g++ -c complex.cpp floating.cpp gf2m.cpp big.cpp poly2.cpp poly2xy.cpp poly.cpp polyxy.cpp monty.cpp

Then;

ar r miracl.a complex.o floating.o gf2m.o big.o poly2.o poly2xy.o poly.o polyxy.o monty.o

points.cc is a program I wrote to calculate the number of points on the jacobian of a hyperelliptic curve of genus 2, over fields of characteristic 2. This is the method described by Koblitz.

To compile points.cc on *nix do the following;

g++ -I (miracl_path) points.cc miracl.a -o points

The curve itself is specified by the line; "equation = pow2Y(y,2) + pow2Y(y,1) + pow2X(x,5) + pow2X(x,3) + pow2X(x,1);", where equation is a Poly2XY instance. Simply change this line to count points over different equations. Some other examples are included in comments in the code. The extension field is requested from the user while the program is running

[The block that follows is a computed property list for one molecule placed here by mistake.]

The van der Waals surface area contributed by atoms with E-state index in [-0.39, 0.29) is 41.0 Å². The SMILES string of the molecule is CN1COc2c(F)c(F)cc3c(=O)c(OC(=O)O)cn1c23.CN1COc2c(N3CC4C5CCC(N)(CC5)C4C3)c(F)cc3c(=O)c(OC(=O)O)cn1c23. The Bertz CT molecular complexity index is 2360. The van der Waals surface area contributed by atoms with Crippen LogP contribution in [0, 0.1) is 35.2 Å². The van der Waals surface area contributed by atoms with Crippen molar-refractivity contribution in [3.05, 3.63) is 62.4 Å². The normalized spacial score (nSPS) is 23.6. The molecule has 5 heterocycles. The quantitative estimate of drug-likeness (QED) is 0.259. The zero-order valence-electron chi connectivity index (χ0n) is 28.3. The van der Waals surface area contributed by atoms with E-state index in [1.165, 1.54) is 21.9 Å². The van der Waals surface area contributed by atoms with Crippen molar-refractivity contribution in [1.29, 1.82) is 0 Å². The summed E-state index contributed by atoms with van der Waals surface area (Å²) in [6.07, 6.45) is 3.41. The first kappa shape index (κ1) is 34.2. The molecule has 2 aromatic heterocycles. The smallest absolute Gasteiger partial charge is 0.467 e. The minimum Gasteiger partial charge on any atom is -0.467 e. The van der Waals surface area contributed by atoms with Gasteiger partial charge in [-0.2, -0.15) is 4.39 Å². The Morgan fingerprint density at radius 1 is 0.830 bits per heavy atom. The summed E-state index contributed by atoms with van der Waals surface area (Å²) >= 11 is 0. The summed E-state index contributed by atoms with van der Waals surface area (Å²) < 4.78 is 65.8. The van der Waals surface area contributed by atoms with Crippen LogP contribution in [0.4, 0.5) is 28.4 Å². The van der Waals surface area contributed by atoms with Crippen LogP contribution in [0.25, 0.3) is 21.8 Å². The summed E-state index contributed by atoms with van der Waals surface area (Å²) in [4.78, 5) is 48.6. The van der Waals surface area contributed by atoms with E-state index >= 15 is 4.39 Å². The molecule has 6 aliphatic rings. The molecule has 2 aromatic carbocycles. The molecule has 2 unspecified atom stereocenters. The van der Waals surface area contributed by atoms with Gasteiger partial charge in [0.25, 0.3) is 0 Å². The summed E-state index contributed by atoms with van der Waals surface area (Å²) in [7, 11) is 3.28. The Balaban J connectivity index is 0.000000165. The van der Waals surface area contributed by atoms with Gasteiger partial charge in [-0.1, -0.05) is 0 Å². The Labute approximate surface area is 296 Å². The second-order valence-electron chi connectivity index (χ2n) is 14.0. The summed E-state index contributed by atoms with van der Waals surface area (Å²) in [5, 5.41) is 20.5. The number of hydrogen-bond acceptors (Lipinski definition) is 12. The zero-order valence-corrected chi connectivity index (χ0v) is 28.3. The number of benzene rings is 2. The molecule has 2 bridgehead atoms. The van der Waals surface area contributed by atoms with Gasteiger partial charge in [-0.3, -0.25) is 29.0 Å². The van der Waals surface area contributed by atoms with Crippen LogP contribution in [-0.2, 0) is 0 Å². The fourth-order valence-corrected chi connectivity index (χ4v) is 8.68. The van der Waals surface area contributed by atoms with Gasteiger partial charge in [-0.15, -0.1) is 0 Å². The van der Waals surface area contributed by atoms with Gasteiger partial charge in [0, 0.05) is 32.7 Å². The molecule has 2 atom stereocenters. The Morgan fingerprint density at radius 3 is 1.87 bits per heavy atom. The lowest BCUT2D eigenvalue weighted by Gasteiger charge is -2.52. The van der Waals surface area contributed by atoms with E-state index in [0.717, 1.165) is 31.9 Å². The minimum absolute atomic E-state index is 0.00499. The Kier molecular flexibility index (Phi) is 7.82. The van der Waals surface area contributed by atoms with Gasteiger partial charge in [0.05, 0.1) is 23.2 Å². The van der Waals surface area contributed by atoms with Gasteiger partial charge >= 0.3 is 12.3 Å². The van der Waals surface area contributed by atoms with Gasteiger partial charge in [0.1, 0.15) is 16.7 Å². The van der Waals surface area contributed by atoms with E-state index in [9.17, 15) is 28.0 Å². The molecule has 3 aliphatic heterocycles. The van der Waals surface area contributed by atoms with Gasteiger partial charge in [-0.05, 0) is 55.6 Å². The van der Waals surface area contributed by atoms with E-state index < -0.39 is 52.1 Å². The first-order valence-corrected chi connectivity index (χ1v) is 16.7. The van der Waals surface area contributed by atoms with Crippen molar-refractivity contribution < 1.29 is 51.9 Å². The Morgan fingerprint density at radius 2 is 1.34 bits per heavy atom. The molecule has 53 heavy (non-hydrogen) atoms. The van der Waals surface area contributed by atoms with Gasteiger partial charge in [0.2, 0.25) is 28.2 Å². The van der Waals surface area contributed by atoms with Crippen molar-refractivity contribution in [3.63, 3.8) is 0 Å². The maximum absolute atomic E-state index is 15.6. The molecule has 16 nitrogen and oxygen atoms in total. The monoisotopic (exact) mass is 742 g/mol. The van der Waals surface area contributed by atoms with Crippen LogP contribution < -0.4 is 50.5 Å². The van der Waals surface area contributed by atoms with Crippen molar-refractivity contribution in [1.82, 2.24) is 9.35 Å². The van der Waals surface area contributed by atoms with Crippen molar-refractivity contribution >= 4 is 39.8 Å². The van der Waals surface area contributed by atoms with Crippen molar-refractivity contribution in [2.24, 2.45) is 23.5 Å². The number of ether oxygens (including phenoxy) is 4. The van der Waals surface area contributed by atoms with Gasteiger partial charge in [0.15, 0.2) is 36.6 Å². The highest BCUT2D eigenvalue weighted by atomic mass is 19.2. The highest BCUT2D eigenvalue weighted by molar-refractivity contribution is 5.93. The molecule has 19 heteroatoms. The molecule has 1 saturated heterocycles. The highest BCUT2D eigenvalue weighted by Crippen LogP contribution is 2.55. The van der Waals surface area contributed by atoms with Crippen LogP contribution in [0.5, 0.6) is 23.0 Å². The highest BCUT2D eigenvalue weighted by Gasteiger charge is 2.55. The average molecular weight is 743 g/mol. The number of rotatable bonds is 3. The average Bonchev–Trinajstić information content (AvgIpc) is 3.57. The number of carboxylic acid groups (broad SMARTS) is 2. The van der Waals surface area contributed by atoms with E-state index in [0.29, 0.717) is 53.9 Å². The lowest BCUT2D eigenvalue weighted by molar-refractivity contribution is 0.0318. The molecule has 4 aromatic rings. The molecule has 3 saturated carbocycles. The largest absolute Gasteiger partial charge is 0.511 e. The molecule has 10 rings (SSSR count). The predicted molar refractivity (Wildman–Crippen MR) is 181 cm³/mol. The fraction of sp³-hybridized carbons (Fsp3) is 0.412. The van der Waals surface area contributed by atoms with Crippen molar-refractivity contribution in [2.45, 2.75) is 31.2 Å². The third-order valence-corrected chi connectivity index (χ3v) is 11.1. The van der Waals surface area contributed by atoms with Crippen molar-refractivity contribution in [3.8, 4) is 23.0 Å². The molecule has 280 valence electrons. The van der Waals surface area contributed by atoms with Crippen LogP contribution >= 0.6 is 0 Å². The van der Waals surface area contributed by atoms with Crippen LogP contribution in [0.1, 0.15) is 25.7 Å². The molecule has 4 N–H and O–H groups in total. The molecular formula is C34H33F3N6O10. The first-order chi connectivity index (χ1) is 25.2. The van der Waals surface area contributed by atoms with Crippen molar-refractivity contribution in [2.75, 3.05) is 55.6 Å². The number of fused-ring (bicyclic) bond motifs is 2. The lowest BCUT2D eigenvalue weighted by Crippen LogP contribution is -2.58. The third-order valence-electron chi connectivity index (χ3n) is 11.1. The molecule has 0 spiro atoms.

Example (curve and extension field taken from Koblitz - page 149);

./points |

Enter field extension(default = 2): |

101 |

Curve: x^5 + x^3 + x + y^2 + y |

Working mod: x^2 + x + 1 |

Points on Curve over field 2^1 = 3 |

Points on Curve over field 2^2 = 9 |

Points on the jacobian over F_{2^101}: |

6427752177035961102167848369367185711289268433934164747616257 |

points2.cc is a program I wrote to calculate the number of points on the jacobian of a hyperelliptic curve of arbitrary genus, over fields of characteristic 2. This algorithm was given in the paper "Design of Hyperelliptic Cryptosystems in Small Characteristic and a Software Implementation over F_{2^n} - Sakai and Sakurai".

My program handles curves up to genus 10, over fields of characteristic 2. To handle curves of higher genera, just add in the required irreducible polynomials. To handle fields of characteristic greater than 2, the irreducible polynomials have to be changed.